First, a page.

Latest Biotechnology, Pharmaceutical and Healthcare News from AAAS

17:32 EDT 18th June 2018 | BioPortfolio

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Showing News Articles 1–25 of 13,000+ from AAAS

Sunday 17th June 2018

First delivery episiotomies may require repeat procedures -- Ben-Gurion U. researchers

(American Associates, Ben-Gurion University of the Negev) After studying more than 43,000 deliveries at Soroka over 24 years (1991-2015), researchers found that 17.5 percent of mothers who had an episiotomy during their first delivery required repeat procedures, while only 3.1 percent of those who did not have an episiotomy the first time required one.

Often overlooked glial cell is key to learning and memory

(University of California - Riverside) Glial cells surround neurons and provide support -- not unlike hospital staff and nurses supporting doctors to keep operations running smoothly. These often-overlooked cells, which include oligodendrocytes and astrocytes, are the most abundant cell types in the central nervous system. But these cells do more than support neurons. They also actively influence ...

IUPUI entrepreneurs seek to quantify pressure applied during manual therapy

(Indiana University) Researcher-entrepreneurs Terry Loghmani, Sohel Anwar and Stanley Chien of IUPUI have developed an instrument system called Quantifiable Soft Tissue Manipulation. QSTM integrates an accelerometer, force sensors, a gyroscope and software to compute the force and motion parameters during manual therapy to treat soft-tissue injuries. The information can be displayed on a laptop co...

Princeton scientists uncover a factor important for ZIKA Virus host species restriction

(Princeton University) In 2013 and 2015, devastating outbreaks of ZIKA captured world attention. The virus is often transmitted from wild animals -- probably non-human primates -- via mosquitos to humans. This is the first comprehensive study to investigate which mammal species may host the ZIKA virus (ZIKV). 'We systematically tested the ability of ZIKV to infect cells from humans, great apes, N...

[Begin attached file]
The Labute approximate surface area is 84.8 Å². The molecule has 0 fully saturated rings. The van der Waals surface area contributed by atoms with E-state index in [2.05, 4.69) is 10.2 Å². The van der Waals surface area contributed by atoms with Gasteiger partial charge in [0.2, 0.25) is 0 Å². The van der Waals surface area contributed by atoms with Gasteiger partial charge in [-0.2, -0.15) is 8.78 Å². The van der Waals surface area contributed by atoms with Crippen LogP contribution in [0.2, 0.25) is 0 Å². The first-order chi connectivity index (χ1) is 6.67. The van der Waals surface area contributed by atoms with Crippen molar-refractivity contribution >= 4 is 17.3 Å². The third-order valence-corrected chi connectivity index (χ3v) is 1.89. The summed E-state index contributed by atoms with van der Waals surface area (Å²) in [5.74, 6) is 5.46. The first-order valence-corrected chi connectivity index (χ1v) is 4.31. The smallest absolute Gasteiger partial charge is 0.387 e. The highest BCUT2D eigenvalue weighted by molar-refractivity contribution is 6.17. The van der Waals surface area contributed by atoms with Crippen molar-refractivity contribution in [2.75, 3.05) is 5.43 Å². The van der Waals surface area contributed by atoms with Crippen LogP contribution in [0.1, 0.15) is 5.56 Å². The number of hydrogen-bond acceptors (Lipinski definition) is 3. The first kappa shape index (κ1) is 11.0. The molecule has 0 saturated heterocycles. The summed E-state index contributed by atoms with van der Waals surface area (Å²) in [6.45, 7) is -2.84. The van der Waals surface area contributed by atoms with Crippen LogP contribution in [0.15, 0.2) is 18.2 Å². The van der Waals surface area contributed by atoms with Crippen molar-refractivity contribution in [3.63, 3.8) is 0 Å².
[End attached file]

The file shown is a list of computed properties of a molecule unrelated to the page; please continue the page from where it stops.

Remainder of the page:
How to track and trace a protein: Nanosensors monitor intracellular deliveries

(University of Basel) Researchers at the University of Basel's Biozentrum have developed a method for tracing the movement of proteins within the cell. They tagged proteins with tiny nanosensors, so-called nanobodies, which enable the scientists to live track and trace the proteins' pathway through the cell. The method described in the current issue of PNAS is suitable for a wide range of research...

Life, death and carbon in the open ocean

(University of California - Santa Barbara) Oceanographic campaign plunges into 'twilight zone' to investigate how the ocean's food web sequesters carbon

360 degrees, 180 seconds: Technique speeds analysis of crop traits

(University of Nebraska-Lincoln) Researchers from the University of Nebraska-Lincoln have devised a new LiDAR-based approach for automatically and efficiently gathering data about a plant's phenotype: the physical traits that emerge from its genetic code. The approach could allow researchers to better compare crops that have been bred or genetically engineered for specific traits - ideally those t...

Scientists isolate protein data from the tiniest of caches -- single human cells